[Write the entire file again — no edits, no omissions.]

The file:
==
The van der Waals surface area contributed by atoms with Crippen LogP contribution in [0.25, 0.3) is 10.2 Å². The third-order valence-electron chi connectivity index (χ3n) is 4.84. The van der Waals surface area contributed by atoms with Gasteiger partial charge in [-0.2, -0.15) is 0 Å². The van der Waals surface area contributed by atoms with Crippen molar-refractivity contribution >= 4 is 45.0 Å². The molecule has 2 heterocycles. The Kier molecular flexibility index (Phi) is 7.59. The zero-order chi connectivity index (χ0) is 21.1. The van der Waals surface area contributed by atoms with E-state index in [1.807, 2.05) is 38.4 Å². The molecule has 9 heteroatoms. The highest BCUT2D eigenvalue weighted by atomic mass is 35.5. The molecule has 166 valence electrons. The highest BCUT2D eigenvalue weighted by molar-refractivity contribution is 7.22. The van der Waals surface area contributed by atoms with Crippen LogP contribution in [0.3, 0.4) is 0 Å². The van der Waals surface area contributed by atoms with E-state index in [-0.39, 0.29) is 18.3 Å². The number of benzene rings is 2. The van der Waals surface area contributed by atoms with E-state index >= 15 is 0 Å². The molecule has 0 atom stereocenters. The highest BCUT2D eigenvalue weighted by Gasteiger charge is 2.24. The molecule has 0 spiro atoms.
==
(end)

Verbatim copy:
The van der Waals surface area contributed by atoms with Crippen LogP contribution in [0.25, 0.3) is 10.2 Å². The third-order valence-electron chi connectivity index (χ3n) is 4.84. The van der Waals surface area contributed by atoms with Gasteiger partial charge in [-0.2, -0.15) is 0 Å². The van der Waals surface area contributed by atoms with Crippen molar-refractivity contribution >= 4 is 45.0 Å². The molecule has 2 heterocycles. The Kier molecular flexibility index (Phi) is 7.59. The zero-order chi connectivity index (χ0) is 21.1. The van der Waals surface area contributed by atoms with E-state index in [1.807, 2.05) is 38.4 Å². The molecule has 9 heteroatoms. The highest BCUT2D eigenvalue weighted by atomic mass is 35.5. The molecule has 166 valence electrons. The highest BCUT2D eigenvalue weighted by molar-refractivity contribution is 7.22. The van der Waals surface area contributed by atoms with Crippen LogP contribution in [0.3, 0.4) is 0 Å². The van der Waals surface area contributed by atoms with E-state index in [-0.39, 0.29) is 18.3 Å². The number of benzene rings is 2. The van der Waals surface area contributed by atoms with E-state index >= 15 is 0 Å². The molecule has 0 atom stereocenters. The highest BCUT2D eigenvalue weighted by Gasteiger charge is 2.24. The molecule has 0 spiro atoms.